Our good friend and New York correspondent, Mr Dario, having recently retired, has taken on the role of agent provocateur, routinely piquing us with topics and questions for working stiffs like myself and Mr. Italo to engage with him in. It’s actually a terrific role that prevents us from falling into the trap of work-eat-sleep, so endemic to the harried worker and business owner; an intellectual break as it were.
This morning, Mr. Dario raised the topic of Clean Eating and most notably Dr. Junger’s diet and rejuvenation plan. Here’s the gist of my reply:
“It’s really not very complicated at all, although many try to make it so in order to sell books and make money:
- Half the world eats way too much for the amount of physical activity it has.
- Half the world eats way too little and therefore has very little activity (It’s hard to stage a revolution when you don’t have enough energy to get out of bed – dictators like it that way).
- Of the half that eats too much, half eat a lot of foods that have very low nutritional quality because they are highly processed and loaded with sugar (leading to obesity and Metabolic Syndrome and Diabetes) and salt (leading to high B.P. and stroke + heart disease).
Everything else is pretty much bullshit….from nutritional supplements, to cleansing, Veganism, Ayurveda, and every other wacky advice you can receive. I know it’s hard to believe, because the Psyche craves control; it wants to do SOMETHING to save itself from the harbinger of impending death.
But the body is an incredibly adaptive and resilient system with a million years of evolution behind it. Try to fool it and it kicks you in the balls. That’s why we North Americans are obsessed with eating low-fat foods, yet have the highest rate of obesity.
Freud posited that everything in human life is about the struggle between Eros (life) and Thanatos (death). Human beings are generally terrified of dying. It takes an awesome form of brainwashing to convince a human being to willingly die….this is what makes terrorists so scary because there is no limit to what someone who is willing to die will go to for his cause.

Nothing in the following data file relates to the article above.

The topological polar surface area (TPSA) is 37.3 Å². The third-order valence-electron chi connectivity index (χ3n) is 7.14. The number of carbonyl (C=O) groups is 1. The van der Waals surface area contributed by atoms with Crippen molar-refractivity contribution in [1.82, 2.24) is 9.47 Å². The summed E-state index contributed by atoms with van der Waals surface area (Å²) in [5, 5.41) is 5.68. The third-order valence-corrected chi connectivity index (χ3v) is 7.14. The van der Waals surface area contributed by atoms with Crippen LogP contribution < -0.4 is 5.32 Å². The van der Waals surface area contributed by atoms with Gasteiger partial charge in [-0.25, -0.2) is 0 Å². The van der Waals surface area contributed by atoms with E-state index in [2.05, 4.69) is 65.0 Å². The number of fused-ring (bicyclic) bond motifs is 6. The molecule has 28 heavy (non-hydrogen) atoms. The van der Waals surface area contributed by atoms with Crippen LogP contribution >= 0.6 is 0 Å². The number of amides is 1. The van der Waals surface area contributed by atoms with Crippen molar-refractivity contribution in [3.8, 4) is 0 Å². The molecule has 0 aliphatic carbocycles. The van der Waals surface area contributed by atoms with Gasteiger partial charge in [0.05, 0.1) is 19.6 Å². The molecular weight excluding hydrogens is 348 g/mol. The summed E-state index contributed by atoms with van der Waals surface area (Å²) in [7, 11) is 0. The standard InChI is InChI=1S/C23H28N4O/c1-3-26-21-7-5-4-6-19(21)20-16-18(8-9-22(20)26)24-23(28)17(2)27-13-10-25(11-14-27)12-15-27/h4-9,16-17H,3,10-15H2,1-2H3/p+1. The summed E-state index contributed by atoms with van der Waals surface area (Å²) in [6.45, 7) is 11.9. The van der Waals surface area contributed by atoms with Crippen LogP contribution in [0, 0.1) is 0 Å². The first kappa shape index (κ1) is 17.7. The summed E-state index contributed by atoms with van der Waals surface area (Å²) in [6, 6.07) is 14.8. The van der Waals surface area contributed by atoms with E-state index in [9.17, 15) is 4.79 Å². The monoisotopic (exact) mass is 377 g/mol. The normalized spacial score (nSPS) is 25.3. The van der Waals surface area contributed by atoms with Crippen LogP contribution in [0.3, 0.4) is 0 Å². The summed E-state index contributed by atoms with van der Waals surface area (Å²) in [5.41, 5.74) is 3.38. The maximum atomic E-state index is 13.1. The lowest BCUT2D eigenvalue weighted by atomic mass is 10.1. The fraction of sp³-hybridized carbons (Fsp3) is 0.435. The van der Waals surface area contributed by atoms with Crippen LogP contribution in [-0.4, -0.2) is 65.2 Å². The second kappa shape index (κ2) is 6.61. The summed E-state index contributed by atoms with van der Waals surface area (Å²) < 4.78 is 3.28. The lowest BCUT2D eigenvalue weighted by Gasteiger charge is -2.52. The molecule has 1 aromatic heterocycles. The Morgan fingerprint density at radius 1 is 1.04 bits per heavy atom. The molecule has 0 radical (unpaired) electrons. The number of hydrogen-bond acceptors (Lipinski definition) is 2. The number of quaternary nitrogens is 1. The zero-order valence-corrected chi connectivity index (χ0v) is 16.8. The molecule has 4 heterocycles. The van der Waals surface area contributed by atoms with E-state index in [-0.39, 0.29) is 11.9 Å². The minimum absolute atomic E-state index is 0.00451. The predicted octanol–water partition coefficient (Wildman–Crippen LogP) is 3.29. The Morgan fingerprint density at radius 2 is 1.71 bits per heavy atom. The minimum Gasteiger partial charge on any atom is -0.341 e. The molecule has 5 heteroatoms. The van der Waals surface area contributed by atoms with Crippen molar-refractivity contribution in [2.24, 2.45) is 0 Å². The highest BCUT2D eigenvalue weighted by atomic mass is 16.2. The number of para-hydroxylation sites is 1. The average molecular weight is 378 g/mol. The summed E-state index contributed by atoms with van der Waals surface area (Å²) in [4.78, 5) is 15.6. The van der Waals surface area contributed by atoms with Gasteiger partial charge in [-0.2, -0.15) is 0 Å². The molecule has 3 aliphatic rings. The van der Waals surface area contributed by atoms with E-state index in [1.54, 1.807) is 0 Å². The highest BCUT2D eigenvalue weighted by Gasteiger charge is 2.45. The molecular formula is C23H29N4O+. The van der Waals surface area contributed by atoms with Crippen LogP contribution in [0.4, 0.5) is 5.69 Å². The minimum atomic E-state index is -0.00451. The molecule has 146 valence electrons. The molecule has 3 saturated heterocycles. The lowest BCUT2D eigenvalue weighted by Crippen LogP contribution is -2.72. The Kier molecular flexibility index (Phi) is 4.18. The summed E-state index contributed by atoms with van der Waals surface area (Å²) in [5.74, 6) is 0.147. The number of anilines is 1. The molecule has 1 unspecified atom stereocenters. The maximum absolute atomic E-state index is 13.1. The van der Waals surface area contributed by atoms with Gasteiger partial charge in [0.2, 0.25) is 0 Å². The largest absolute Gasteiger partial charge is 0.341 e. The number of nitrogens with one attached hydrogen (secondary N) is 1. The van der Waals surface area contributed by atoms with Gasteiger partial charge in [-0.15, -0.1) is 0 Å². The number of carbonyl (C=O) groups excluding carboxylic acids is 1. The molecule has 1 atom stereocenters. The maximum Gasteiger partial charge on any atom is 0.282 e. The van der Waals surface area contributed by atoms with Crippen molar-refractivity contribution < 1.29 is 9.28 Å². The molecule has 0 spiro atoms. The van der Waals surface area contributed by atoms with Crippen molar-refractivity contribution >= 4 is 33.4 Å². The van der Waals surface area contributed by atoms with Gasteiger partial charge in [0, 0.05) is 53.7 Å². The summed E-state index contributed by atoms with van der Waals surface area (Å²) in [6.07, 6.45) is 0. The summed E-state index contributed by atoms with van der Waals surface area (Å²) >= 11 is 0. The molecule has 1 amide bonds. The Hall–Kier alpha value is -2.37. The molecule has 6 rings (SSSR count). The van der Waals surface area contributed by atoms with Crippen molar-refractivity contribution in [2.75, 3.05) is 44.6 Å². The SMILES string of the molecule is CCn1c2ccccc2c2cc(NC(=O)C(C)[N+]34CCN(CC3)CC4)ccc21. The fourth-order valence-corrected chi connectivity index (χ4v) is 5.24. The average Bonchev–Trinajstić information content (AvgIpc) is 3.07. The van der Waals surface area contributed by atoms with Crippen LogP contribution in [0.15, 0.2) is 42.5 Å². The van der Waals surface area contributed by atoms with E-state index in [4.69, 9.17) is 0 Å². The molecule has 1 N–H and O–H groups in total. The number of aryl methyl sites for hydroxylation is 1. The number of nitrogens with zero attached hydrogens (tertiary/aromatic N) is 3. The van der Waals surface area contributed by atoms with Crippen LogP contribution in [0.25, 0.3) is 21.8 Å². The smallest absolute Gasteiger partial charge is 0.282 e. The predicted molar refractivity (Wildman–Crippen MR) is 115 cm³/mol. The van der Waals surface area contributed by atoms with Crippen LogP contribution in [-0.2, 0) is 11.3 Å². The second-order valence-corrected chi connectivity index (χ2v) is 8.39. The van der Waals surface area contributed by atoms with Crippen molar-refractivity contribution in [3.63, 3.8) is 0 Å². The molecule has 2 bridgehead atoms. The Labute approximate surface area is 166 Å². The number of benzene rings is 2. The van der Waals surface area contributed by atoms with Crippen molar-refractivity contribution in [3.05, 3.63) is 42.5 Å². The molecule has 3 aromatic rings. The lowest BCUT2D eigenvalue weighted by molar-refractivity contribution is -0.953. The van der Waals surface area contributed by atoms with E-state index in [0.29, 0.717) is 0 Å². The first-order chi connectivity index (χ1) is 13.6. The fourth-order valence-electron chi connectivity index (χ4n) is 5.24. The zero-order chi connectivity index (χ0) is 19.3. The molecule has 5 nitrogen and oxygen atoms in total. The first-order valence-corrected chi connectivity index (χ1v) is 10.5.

Running parallel to the desire to sustain life for as long as possible is the need for control; the subconscious logic being that if I can control THIS (whatever the task at hand), I can also control my death (or non-death). This is also the basis of all religions: Do the right things and you will not die, you will get to Heaven.
It is no surprise then that religion has a lot to say about food. Note that Gluttony is one of the 7 Deadly Sins. Note that all religions use fasting as a form of devotion and proof of worthiness (Catholics eat no meat on Fridays, Jews fast at Yom Kippur, Greek Orthodox fast app. 50% of the year).
So here’s the formula: Fasting = Control = Everlasting Life, i.e. “If I just do the right things I will live forever”.
But Life is a bitch….constantly throwing us curve-balls. Of my 5 friends who died this year in their 40′s and 50′s, 4 were health fanatics who watched every mouthful and worked out….they were all slim and fit. This doesn’t mean that being a lard-belly like me is O.K.; it just means that the quest for everlasting life through “proper” eating and exercise is largely a myth.
Attention to what we eat is also largely a function of high income; it’s a “fat cat” phenomenon. About half the world worries primarily about IF it will eat rather than WHAT they will eat. And those who worry excessively about what they will eat are usually morose, obsessive individuals who are quite unpleasant to be with for sustained periods because they are NO BLOODY FUN. Ultimately, it’s our imperfection that makes us attractive, because the Psyche recognizes the futility of the pursuit of perfection. Perfect people are very boring and usually quite troubled below the surface.
With respect to Clean Eating: It’s an old story, rejigged every few years and going back to the Ancient Egyptians, Indians, and Chinese: The body is a cesspool of accumulated “toxins” that must be “cleansed” through various rituals and avoidances. It’s amazing the power of this myth, which taps into the very core of the human psyche; its fears, its hopes, and its religious fervor to atone for past sins.
It is of course, mostly bullshit. The human body is an amazing self-regulating and homeostatic system. It is a living system, unlike a cesspool (which may have life in it in the form of bacteria). Clearly, fat-soluble environmental toxins do accumulate in the fat, where they are largely sequestered and isolated. One of the dangers of rapid weight-loss is in fact the release of these toxins in sudden concentrated amounts.
On the other hand, all these extreme diets have been shown to essentially be unsustainable because the human body needs variety and the human psyche needs satisfaction and pleasure.
But hey, money makes the world go round.”.